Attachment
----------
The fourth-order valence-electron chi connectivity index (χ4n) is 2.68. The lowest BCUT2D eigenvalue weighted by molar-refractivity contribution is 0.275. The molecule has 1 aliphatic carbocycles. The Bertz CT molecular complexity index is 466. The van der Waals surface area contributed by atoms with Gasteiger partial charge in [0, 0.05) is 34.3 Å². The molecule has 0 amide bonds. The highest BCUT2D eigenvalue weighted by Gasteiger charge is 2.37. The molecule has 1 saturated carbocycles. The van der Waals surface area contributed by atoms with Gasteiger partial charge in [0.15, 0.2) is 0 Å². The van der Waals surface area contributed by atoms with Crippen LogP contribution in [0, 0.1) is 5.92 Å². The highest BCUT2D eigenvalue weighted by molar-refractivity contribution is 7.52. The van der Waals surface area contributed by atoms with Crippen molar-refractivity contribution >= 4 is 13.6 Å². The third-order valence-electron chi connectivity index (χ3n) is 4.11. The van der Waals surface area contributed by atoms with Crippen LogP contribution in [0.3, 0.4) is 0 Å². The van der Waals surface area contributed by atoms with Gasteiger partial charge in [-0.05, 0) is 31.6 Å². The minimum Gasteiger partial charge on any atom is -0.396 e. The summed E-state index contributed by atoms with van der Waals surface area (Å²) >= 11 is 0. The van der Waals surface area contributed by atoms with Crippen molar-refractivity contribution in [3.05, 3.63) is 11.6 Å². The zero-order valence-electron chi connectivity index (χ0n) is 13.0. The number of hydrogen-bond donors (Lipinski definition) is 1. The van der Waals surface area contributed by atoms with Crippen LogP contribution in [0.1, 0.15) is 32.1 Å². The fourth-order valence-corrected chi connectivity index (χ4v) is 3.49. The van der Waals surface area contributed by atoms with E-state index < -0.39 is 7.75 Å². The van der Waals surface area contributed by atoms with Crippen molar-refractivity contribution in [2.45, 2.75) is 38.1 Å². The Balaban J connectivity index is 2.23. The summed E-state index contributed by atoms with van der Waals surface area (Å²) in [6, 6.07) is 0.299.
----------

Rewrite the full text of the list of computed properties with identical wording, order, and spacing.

The fourth-order valence-electron chi connectivity index (χ4n) is 2.68. The lowest BCUT2D eigenvalue weighted by molar-refractivity contribution is 0.275. The molecule has 1 aliphatic carbocycles. The Bertz CT molecular complexity index is 466. The van der Waals surface area contributed by atoms with Gasteiger partial charge in [0, 0.05) is 34.3 Å². The molecule has 0 amide bonds. The highest BCUT2D eigenvalue weighted by Gasteiger charge is 2.37. The molecule has 1 saturated carbocycles. The van der Waals surface area contributed by atoms with Gasteiger partial charge in [0.15, 0.2) is 0 Å². The van der Waals surface area contributed by atoms with Crippen LogP contribution in [0, 0.1) is 5.92 Å². The highest BCUT2D eigenvalue weighted by molar-refractivity contribution is 7.52. The van der Waals surface area contributed by atoms with Crippen molar-refractivity contribution >= 4 is 13.6 Å². The third-order valence-electron chi connectivity index (χ3n) is 4.11. The van der Waals surface area contributed by atoms with Crippen LogP contribution in [0.3, 0.4) is 0 Å². The van der Waals surface area contributed by atoms with Gasteiger partial charge in [-0.05, 0) is 31.6 Å². The minimum Gasteiger partial charge on any atom is -0.396 e. The summed E-state index contributed by atoms with van der Waals surface area (Å²) >= 11 is 0. The van der Waals surface area contributed by atoms with Crippen molar-refractivity contribution in [3.05, 3.63) is 11.6 Å². The zero-order valence-electron chi connectivity index (χ0n) is 13.0. The number of hydrogen-bond donors (Lipinski definition) is 1. The van der Waals surface area contributed by atoms with Crippen LogP contribution in [0.1, 0.15) is 32.1 Å². The fourth-order valence-corrected chi connectivity index (χ4v) is 3.49. The van der Waals surface area contributed by atoms with E-state index < -0.39 is 7.75 Å². The van der Waals surface area contributed by atoms with Crippen molar-refractivity contribution in [2.45, 2.75) is 38.1 Å². The Balaban J connectivity index is 2.23. The summed E-state index contributed by atoms with van der Waals surface area (Å²) in [6, 6.07) is 0.299.